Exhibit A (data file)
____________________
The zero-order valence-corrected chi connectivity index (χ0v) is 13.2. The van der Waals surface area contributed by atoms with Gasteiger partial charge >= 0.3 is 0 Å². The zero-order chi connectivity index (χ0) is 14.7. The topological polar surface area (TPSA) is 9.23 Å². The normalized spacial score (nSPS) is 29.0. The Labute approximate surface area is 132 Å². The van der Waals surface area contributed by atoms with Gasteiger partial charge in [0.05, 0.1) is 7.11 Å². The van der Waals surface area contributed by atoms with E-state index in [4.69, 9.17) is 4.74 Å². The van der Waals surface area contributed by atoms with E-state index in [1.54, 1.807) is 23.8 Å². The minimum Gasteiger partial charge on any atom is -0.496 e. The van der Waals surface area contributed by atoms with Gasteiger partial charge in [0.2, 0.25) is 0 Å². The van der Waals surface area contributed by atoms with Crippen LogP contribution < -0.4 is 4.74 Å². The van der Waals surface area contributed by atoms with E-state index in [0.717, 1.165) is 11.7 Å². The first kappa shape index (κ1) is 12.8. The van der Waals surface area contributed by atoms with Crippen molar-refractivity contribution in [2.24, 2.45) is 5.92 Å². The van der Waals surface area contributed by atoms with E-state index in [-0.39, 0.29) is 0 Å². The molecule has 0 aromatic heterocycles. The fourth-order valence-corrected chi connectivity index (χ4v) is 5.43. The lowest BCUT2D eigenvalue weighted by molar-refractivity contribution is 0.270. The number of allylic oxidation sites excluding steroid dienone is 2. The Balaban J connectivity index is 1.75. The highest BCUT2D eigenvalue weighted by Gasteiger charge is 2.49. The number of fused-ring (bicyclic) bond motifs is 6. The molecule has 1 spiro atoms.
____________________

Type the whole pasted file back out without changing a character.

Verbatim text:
The zero-order valence-corrected chi connectivity index (χ0v) is 13.2. The van der Waals surface area contributed by atoms with Gasteiger partial charge >= 0.3 is 0 Å². The zero-order chi connectivity index (χ0) is 14.7. The topological polar surface area (TPSA) is 9.23 Å². The normalized spacial score (nSPS) is 29.0. The Labute approximate surface area is 132 Å². The van der Waals surface area contributed by atoms with Gasteiger partial charge in [0.05, 0.1) is 7.11 Å². The van der Waals surface area contributed by atoms with E-state index in [4.69, 9.17) is 4.74 Å². The van der Waals surface area contributed by atoms with E-state index in [1.54, 1.807) is 23.8 Å². The minimum Gasteiger partial charge on any atom is -0.496 e. The van der Waals surface area contributed by atoms with Gasteiger partial charge in [0.2, 0.25) is 0 Å². The van der Waals surface area contributed by atoms with Crippen LogP contribution < -0.4 is 4.74 Å². The van der Waals surface area contributed by atoms with E-state index in [0.717, 1.165) is 11.7 Å². The first kappa shape index (κ1) is 12.8. The van der Waals surface area contributed by atoms with Crippen molar-refractivity contribution in [2.24, 2.45) is 5.92 Å². The van der Waals surface area contributed by atoms with E-state index in [-0.39, 0.29) is 0 Å². The molecule has 0 aromatic heterocycles. The fourth-order valence-corrected chi connectivity index (χ4v) is 5.43. The lowest BCUT2D eigenvalue weighted by molar-refractivity contribution is 0.270. The number of allylic oxidation sites excluding steroid dienone is 2. The Balaban J connectivity index is 1.75. The highest BCUT2D eigenvalue weighted by Gasteiger charge is 2.49. The number of fused-ring (bicyclic) bond motifs is 6. The molecule has 1 spiro atoms.